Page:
An accurate design in just a few minutes? Let's see how to create one with pvDesign to optimize your PV plant!
pvDesign helps improve the process of design and development of utility-scale solar projects during the different phases of feasibility, conceptual and basic design, and request for proposal. The main advantages of pvDesign are the optimization of the design, the short time it takes, and the easy generation of many documents and drawings needed for requesting the proposal.
Before delving deeper into this topic, three main concepts from pvDesign must be defined:
- Site: KML or KMZ file defined with Google Earth that will define the parcel where the PV plant is going to be built.
- Project: folder or place where infinite sites can be uploaded within a radius of 5 km and infinite designs can be simulated in those sites.
- Design: a set of inputs that define a PV plant. pvDesign recommends certain inputs, but the user can always adapt them to their own requirements. A design can be done from scratch or by taking inputs from another design and making specific changes.
Defining a Site
Each project is defined by the first site that you upload to it. For more information on how to define a site, you can check the following article How to create a site. Remember that you can define as many sites and designs inside a project as you like.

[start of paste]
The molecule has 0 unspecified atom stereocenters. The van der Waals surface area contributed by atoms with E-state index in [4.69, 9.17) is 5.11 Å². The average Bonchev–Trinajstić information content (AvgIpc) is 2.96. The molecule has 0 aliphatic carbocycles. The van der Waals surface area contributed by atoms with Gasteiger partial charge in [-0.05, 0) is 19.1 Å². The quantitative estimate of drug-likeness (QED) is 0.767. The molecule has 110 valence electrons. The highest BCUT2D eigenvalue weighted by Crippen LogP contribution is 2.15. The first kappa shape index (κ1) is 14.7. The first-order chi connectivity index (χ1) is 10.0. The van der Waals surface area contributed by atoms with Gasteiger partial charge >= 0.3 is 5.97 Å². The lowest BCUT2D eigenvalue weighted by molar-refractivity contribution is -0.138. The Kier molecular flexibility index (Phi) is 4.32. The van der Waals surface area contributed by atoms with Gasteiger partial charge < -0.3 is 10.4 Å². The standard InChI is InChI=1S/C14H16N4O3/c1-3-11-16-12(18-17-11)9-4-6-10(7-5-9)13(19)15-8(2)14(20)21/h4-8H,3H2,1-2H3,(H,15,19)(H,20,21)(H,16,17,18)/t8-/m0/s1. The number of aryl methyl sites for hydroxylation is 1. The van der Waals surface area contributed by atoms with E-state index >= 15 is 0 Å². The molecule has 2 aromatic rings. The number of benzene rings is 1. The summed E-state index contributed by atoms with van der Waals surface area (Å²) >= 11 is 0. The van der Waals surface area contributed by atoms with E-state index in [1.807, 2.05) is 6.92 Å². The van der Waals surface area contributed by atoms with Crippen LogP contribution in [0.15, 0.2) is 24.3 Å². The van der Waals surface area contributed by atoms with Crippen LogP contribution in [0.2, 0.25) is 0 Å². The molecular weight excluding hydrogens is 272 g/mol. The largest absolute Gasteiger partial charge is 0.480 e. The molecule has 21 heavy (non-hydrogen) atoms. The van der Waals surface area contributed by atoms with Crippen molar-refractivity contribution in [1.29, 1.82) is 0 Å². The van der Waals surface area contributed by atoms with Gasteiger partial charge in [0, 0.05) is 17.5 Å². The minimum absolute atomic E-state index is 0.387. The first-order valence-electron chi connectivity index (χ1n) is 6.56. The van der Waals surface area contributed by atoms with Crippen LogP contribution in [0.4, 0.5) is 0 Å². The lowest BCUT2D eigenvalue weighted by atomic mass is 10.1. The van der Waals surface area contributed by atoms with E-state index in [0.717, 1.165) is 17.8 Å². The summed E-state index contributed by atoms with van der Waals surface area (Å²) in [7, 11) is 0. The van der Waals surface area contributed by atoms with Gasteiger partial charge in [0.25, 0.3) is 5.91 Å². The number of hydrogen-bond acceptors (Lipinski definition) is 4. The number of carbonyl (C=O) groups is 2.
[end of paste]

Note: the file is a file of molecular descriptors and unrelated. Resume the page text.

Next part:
Defining a project
In pvDesign, we understand a project as the place in which we can upload infinite sites as long as their center is within a radius of 5 km. This radius of 5 km is defined by the first site uploaded to the project.
Let's see an example, where different parcels will be evaluated for the same project. We first upload a site that will define the project.
Infinite parcels can be uploaded to evaluate the same project.
However, if you upload a site that is located at a distance greater than 5 km from your first uploaded site, you will get an error. If you get an error like this one, do not hesitate to contact us at firstname.lastname@example.org. This limit is flexible, we will evaluate the case and increase this 5 km radius limit if the site belongs to that given project.
Creating a new design
pvDesign's "Start Design" screen consists of various tabs representing the natural process that is followed to define a PV plant. It is worth mentioning that at each step of the process, pvDesign will recommend optimal input values. This is done by taking into account the site details, the chosen inverter, the type of structure, and other parameters.
- Location: the first step is to define the site where the PV plant will be built. Once the site is uploaded, the topographical and meteorological data, the horizon profile, and the surface albedo are calculated by pvDesign. Custom topography and meteorological data files can also be uploaded, by following the How to upload your topography and How to upload your meteorological data to pvDesign articles. A custom monthly albedo data profile can also be manually defined inside the software.